Just some snippets from one of the friends of Charlie Munger, the successful investor Chuck Akre. He follows a playbook called the "the three legged stool"; In a few words one could describe that story the following way:
Chuck Akre uses the visual analogy of an early 20th century 'three legged milking stool' to describe his investment process; a metaphorical 'stool' provides a more stable and reliable footing than a standard four-legged stool amidst the topography of chaotic markets. It also leverages the Power of Compounding!
In his words: "The essence of our investment approach is perfectly captured by the visual of a "three-legged stool." This metaphoric three legged stool describes what we look for in an investment: (1) extraordinary business, (2) talented management and (3) great reinvestment opportunities and histories. I have an old three-legged milking stool in our conference room and it is clear by looking at it that it is sturdy and durable. We believe our stool is just as sturdy and durable based on our many years of experience!"
Leg One : Extraordinary Businesses
"Our favorite businesses will be those which exhibit real pricing power with their brands, which require modest amounts of capital to prosper, which are run by people with equal parts skill and integrity, and which have demonstrated an ability to reinvest virtually all the excess capital that the business generates."
Another attraction of owning high quality businesses is the resilience they tend to display in difficult markets. Consistent profitability through business cycles combined with solid balance sheets protects against the permanent loss of capital.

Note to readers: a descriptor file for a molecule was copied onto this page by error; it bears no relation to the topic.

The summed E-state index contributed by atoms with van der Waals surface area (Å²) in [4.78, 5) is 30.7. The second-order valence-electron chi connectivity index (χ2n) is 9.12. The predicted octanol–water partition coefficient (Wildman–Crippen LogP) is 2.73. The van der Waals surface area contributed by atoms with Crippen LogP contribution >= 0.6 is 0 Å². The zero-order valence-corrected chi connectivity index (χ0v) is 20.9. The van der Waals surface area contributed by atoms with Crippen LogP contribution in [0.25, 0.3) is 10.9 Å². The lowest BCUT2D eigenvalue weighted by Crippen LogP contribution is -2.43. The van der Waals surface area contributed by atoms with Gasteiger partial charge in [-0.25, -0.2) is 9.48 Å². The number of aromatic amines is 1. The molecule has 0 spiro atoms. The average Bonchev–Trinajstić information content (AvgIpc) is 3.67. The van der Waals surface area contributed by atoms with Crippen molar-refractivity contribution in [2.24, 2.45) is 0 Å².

"The practice of not losing money is significantly advanced by the selection of superior businesses."
"Our primary frontier of risk management isn't wide diversification, but the quality of the individual businesses, their balance sheets and the people who run them."
Leg Two: Talented Management
"We look for managers who are owners, and who have always acted in the best interest of ALL shareholders. This leg is the trickiest: our experience shows us that we must follow what these managers have actually done, rather than what it is that they have said they have done. (You know, just the reverse of our parents' admonition: "do as I say, not as I do")."
Leg Three : Great Re-Investment Opportunities
"Does the company have the capital-allocation skills necessary and the market potential to invest all the excess cash generated by the business in projects that can earn above-average returns? In my experience this is perhaps the single most important issue facing any CEO, and is also the area in which management can create or destroy value most quickly and permanently.